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Large European Study Links Soda Consumption to Greater Risk of Mortality, Including From Parkinson

Allison Inserro
A population-based study examining soda consumption in 10 European countries found that soft drinks were linked to a greater risk of death, as well as the chance of dying from Parkinson disease, although that connection needs additional research.
A population-based study examining soda consumption in 10 European countries found that soft drinks were linked to a greater risk of death, as well as the chance of dying from Parkinson disease.

The study, published in JAMA Internal Medicine, included both sugar- and artificially-sweetened drinks. The study group included 451,743 men and women from Denmark, France, Germany, Greece, Italy, the Netherlands, Norway, Spain, Sweden, and the United Kingdom, comparing those who drank 2 or more glasses per day with those who drank less than 1 glass per month. There was a higher risk of death from all causes during an average follow-up of 16 years, in which 41,693 deaths occurred.

The authors said the findings support public health efforts to limit soft drink consumption; Tuesday's study follows one published earlier this year in JAMA that found excise taxes on soda sales in Philadelphia reduced overall sales by 38%.

The data came from the ongoing European Prospective Investigation into Cancer and Nutrition (EPIC) trial. Among other factors, participants were excluded if they had reported cancer, heart disease, stroke, or diabetes at baseline, as well as if they had missing soft drink consumption or follow-up information.

On average, participants were nearly 51 years old and mostly female. Higher all-cause mortality was found among participants who consumed 2 or more glasses per day of sugar-sweetened soft drinks (HR, 1.08; 95% CI, 1.01-1.16; P = .004), and artificially sweetened soft drinks (HR, 1.26; 95% CI, 1.16-1.35; P < .001).

The findings revealed a higher risk of death from circulatory diseases from drinking 2 or more glasses of artificially-sweetened drinks per day (but not sugar-sweetened ones). For digestive diseases, mortality was linked to drinking 1 or more glasses per day of sugar-sweetened drinks (but not artificially-sweetened ones).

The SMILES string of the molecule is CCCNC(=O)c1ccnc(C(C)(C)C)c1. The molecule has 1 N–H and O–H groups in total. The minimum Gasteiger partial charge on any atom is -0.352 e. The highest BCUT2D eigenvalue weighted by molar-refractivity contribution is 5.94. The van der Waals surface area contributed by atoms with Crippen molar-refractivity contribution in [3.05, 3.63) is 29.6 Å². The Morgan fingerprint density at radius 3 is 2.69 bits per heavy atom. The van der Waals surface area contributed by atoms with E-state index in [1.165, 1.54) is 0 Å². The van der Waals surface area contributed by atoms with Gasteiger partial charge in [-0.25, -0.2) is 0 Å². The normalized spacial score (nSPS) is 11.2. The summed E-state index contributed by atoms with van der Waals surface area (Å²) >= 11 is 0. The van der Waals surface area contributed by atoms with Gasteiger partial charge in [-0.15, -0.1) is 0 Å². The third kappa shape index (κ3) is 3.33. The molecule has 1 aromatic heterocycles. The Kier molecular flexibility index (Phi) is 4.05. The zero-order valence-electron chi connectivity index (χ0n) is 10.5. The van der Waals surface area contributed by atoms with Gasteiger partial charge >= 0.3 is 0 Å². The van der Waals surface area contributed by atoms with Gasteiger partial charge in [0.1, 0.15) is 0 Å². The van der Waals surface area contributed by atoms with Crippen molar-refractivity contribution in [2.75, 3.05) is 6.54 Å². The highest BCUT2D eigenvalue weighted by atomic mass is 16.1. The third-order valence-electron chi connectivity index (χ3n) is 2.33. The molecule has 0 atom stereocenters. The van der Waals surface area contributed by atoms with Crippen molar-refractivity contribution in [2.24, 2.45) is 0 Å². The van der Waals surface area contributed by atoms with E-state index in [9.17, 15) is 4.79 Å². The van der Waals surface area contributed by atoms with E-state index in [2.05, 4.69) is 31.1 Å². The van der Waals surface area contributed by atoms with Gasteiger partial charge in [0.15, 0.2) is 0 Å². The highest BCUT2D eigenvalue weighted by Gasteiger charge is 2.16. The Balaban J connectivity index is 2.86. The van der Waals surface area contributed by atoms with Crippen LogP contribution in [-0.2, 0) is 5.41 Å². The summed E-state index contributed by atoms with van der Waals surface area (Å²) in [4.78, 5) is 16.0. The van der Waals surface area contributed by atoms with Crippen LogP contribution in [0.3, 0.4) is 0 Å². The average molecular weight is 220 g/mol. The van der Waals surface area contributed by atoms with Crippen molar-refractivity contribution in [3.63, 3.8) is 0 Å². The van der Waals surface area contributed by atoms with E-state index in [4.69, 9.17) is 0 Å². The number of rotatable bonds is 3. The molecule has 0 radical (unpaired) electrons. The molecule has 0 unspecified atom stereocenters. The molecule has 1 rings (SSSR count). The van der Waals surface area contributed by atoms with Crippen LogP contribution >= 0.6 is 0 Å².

No association was observed between soft drink consumption and overall cancer death. 

Drinking 1 or more glasses of soda per day was positively linked with the risk of dying of Parkinson disease (HR, 1.59; 95% CI, 1.07-2.36; P = .02); however, soft drinks were not associated with Alzheimer disease mortality. The authors said this is the first study to link soft drink consumption to Parkinson disease.

"We have no prevailing hypothesis for the relationship we observed," said Neil Murphy, PhD, corresponding author of the study, in an email to The American Journal of Managed Care® . "It is possible that this result is spurious. Additional epidemiological and experimental studies are now required to investigate this association further."

People who consumed a larger number of soft drinks tended to be younger, be current smokers, and more likely to be physically active. "Other studies in the US have found similarly to us that higher consumers of soft drinks tended to be younger and current smokers. In contrast to these studies, we found that high soft drink consumers were more likely to be physically active," said Murphy.

While soda drinking has been associated with higher rates of obesity, diabetes, and cardiovascular disease in the United States, it has been understudied in European populations and the mortality risk is unknown.

"Two large studies in the US were published earlier this year, but this is the first large-scale European study to examine these relationships. Our analysis was the largest study to date and undertaken in ~450,000 men and women from 10 European countries. We found that higher soft drinks intake was associated with a greater risk of death from all-causes regardless of whether sugar-sweetened or artificially sweetened drinks were consumed," Murphy said. "We are unable to elucidate cause-effect relationships from our study due to its observational design. Our results do, however, provide additional support for the possible adverse health effects of sugar-sweetened soft drinks and to replace them with other healthier beverages, preferably water. For artificially-sweetened soft drinks, we now need a better understanding of the mechanisms that may underlie this association and research such as ours will hopefully stimulate these efforts.

The researchers said in 2010, the worldwide burden of obesity-associated cardiovascular diseases, cancers, and type 2 diabetes associated with consumption of sugar-sweetened soft drinks were estimated to be 184,000 deaths.

Results were unchanged with or without adjusting for the role of body mass index; the authors said that the associations were found even in people with healthy weight, suggesting that perhaps the high glycemic index of sugar-sweetened drinks elevate blood glucose levels, leading to insulin resistance and inflammation.

Limitations of the study include its observational design; in addition, there was only a single assessment of soft drink consumption.

Reference

Mullee A, Romaguera D, Pearson-Stuttard J, et al. Association between soft drink consumption and mortality in 10 European countries [published online September 3, 2019]. JAMA Intern Med.  doi:10.1001/jamainternmed.2019.2478.

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